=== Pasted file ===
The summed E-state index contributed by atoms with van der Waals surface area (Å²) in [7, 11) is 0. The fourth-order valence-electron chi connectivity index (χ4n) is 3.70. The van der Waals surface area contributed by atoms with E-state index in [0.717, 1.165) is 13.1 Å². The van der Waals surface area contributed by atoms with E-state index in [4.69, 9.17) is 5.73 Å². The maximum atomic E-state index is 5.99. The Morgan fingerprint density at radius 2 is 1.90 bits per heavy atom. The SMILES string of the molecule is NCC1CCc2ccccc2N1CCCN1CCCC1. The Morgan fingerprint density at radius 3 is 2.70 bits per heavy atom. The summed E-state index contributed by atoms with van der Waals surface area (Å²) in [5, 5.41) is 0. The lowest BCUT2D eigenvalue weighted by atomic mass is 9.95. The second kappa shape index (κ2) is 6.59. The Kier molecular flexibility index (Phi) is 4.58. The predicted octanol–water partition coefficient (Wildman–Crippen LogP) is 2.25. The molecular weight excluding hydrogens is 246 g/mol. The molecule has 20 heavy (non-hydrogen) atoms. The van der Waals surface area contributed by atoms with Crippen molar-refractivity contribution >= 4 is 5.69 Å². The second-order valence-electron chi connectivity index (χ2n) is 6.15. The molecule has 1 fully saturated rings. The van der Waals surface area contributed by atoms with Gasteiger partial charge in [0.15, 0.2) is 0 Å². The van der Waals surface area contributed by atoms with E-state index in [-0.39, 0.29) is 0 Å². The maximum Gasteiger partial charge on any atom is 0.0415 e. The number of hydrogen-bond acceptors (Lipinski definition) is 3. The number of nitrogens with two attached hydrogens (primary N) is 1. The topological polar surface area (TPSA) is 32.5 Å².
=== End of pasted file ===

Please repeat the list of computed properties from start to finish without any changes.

The summed E-state index contributed by atoms with van der Waals surface area (Å²) in [7, 11) is 0. The fourth-order valence-electron chi connectivity index (χ4n) is 3.70. The van der Waals surface area contributed by atoms with E-state index in [0.717, 1.165) is 13.1 Å². The van der Waals surface area contributed by atoms with E-state index in [4.69, 9.17) is 5.73 Å². The maximum atomic E-state index is 5.99. The Morgan fingerprint density at radius 2 is 1.90 bits per heavy atom. The SMILES string of the molecule is NCC1CCc2ccccc2N1CCCN1CCCC1. The Morgan fingerprint density at radius 3 is 2.70 bits per heavy atom. The summed E-state index contributed by atoms with van der Waals surface area (Å²) in [5, 5.41) is 0. The lowest BCUT2D eigenvalue weighted by atomic mass is 9.95. The second kappa shape index (κ2) is 6.59. The Kier molecular flexibility index (Phi) is 4.58. The predicted octanol–water partition coefficient (Wildman–Crippen LogP) is 2.25. The molecular weight excluding hydrogens is 246 g/mol. The molecule has 20 heavy (non-hydrogen) atoms. The van der Waals surface area contributed by atoms with Crippen molar-refractivity contribution >= 4 is 5.69 Å². The second-order valence-electron chi connectivity index (χ2n) is 6.15. The molecule has 1 fully saturated rings. The van der Waals surface area contributed by atoms with Gasteiger partial charge in [0.15, 0.2) is 0 Å². The van der Waals surface area contributed by atoms with E-state index in [-0.39, 0.29) is 0 Å². The maximum Gasteiger partial charge on any atom is 0.0415 e. The number of hydrogen-bond acceptors (Lipinski definition) is 3. The number of nitrogens with two attached hydrogens (primary N) is 1. The topological polar surface area (TPSA) is 32.5 Å².